Figure 3. Coronary angiogram (March 2018) showing: (A) Left- Normal right coronary artery (RCA); (B) middle- Normal left circumflex artery (LCx); (C) Right- Normal left anterior descending artery (LAD).


Our case highlights that thyrotoxicosis can present as ST elevation myocardial infarction and may be a potential cause for MINOCA. A diagnosis of hyperthyroidism should be considered in a patient with little or no risk factors presenting with AMI.

Ethical Consideration

Authors certified that all efforts to secure patient consent have been exhausted to no avail. All information in the case report has been provided without mention of name and every effort has been taken to ensure anonymity. They have sought permission from the Head of the Department of Medicine of Hospital Raja Perempuan Zainab II (HRPZ II) to publish the case.

Statement of Authorship

All authors certified fulfillment of ICMJE authorship criteria.

Author Disclosure

The authors declared no conflict of interest

Funding Source



[1] Lee AYS, Chang MCK, Chen TJ. Acute coronary syndrome and hyperthyroidism. Acta Cardiol Sin.2003;19:201-4.

[2] Pasupathy S, Tavella R, McRae S, Beltrame JF. Myocardial Infarction with non-obstructive coronary arteries – Diagnosis and management. Eur Cardiol. 2015;10(2):79-82. PubMed PubMed Central CrossRef

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[4] Horne MK 3rd, Singh KK,. Rosenfeld KG, et al., Is thyroid hormone suppression therapy prothrombotic? J Clin Endocrinol Metab. 2004;89(9):4469-73. PubMed CrossRef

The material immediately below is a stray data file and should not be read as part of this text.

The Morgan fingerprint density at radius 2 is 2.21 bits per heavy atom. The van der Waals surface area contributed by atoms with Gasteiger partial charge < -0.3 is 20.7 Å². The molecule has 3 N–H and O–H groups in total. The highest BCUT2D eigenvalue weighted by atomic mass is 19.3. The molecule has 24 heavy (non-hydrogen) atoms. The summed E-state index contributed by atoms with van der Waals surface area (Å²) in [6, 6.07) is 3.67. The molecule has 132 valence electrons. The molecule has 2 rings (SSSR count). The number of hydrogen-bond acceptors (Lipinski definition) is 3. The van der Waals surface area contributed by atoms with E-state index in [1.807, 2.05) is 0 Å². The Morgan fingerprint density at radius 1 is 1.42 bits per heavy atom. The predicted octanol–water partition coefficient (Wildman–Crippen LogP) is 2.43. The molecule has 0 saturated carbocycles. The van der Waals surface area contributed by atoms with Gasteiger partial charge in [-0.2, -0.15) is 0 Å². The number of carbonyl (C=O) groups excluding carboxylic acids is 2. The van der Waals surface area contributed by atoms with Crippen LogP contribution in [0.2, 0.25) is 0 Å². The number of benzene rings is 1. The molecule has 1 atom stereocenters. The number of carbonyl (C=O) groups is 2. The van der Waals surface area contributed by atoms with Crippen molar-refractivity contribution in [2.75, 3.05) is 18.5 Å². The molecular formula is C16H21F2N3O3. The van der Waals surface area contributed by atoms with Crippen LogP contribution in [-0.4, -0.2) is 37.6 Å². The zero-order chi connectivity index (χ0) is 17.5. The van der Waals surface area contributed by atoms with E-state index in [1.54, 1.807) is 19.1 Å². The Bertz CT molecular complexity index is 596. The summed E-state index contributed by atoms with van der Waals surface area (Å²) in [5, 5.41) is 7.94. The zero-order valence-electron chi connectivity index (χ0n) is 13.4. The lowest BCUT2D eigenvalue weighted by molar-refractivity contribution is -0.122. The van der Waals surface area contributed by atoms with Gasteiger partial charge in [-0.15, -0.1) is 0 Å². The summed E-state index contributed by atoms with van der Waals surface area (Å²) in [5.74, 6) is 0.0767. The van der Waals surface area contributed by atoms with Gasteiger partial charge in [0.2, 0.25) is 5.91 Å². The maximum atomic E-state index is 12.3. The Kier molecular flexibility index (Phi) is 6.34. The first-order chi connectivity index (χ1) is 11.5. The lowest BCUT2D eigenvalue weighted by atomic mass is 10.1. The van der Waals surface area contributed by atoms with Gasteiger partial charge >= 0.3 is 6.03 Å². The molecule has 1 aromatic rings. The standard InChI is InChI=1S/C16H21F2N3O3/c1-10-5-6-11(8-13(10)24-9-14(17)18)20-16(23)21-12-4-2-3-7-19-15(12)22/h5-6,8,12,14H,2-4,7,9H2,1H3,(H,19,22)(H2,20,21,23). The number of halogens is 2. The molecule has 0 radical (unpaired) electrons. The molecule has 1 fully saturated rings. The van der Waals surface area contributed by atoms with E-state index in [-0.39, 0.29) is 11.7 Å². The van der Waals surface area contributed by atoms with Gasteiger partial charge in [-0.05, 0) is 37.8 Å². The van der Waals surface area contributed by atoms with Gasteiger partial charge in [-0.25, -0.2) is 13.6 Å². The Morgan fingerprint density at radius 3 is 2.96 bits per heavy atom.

[5] Homoncik M, Gessl A, Ferlitsch A, Jilma B, Vierhapper H. Altered platelet plug formation in hyperthyroidism and hypothyroidism. J Clin Endocrinol Metab. 2007; 92(8):3006-12. PubMed CrossRef

[6] Kuang XH, Zhang SY. Hyperthyroidism-associated coronary spasm: A case of non-ST segment elevation myocardial infarction with thyrotoxicosis. J Geriatr Cardiol. 2011;8(4):258-9. PubMed PubMed Central CrossRef

[7] Somerville W, Levine SA. Angina pectoris and thyrotoxicosis. Br Heart J 1950;12(3):245-57. PubMed PubMed Central

[8] Choi YH, Chung JH, Bae SW, et al. Severe coronary artery spasm can be associated with hyperthyroidism. Coron Artery Dis. 2005;16(3):135-9. PubMed

[9] Dedov II, Kalashnikov Vlu, Terekhin SA, et al. Fatal coronary artery spasm in a patient with thyrotoxicosis. Kardiologiia. 2012;52(11):92-6. PubMed